Wireless technologies have become the desired connectivity for many users in places as diverse as corporate offices to schools, due to the flexible placement of audio/video equipment and ease of installation. As a result of the increasing demand for wireless technologies to support multiple signal types, a number of wireless technologies are now available. With so many options, it is sometimes difficult to determine the appropriate solution for a particular application. Each technology offers certain advantages and unique limitations that must be assessed in order to determine the appropriate solution.
The standard 802.11n, also known as WiFi or Wireless N, has been widely popular for wireless networking and has set the bar for users' expectations with other wireless technologies. Although WiFi works great for networking, it does have some limitations when considering it for use with audio/video signals.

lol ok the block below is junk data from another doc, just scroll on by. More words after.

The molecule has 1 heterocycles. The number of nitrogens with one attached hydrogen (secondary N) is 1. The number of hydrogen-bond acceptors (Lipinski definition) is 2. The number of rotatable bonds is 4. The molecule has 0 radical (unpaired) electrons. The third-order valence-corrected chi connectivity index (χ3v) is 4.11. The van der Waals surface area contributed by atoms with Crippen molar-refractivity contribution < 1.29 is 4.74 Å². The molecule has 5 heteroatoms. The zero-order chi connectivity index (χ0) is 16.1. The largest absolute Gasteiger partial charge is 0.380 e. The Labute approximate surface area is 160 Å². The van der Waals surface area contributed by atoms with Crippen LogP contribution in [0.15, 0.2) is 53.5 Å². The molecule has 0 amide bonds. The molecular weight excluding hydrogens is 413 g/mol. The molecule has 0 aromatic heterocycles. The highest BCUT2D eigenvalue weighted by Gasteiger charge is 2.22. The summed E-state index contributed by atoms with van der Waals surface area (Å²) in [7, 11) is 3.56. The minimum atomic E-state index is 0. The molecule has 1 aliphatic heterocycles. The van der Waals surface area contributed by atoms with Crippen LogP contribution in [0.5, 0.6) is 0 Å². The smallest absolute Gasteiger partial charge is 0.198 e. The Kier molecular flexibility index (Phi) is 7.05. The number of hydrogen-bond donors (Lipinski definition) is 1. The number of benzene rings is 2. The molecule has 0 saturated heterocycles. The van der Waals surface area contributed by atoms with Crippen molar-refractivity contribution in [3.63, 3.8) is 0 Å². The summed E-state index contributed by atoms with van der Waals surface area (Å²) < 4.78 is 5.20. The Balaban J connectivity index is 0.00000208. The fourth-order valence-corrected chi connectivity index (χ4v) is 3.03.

WiFi technology has the advantage of reaching great distances. Typically, users can expect a range of up to 100ft maximum. In addition to excellent range, WiFi has been very successful with computer networking because it is not dependent upon line of sight between the transmitter and computer. This means that the access point can be placed in a single location of a building and provide signal coverage to multiple rooms. Users with wireless Internet available at home or their place of work are most likely using an access point that uses 802.11n technology.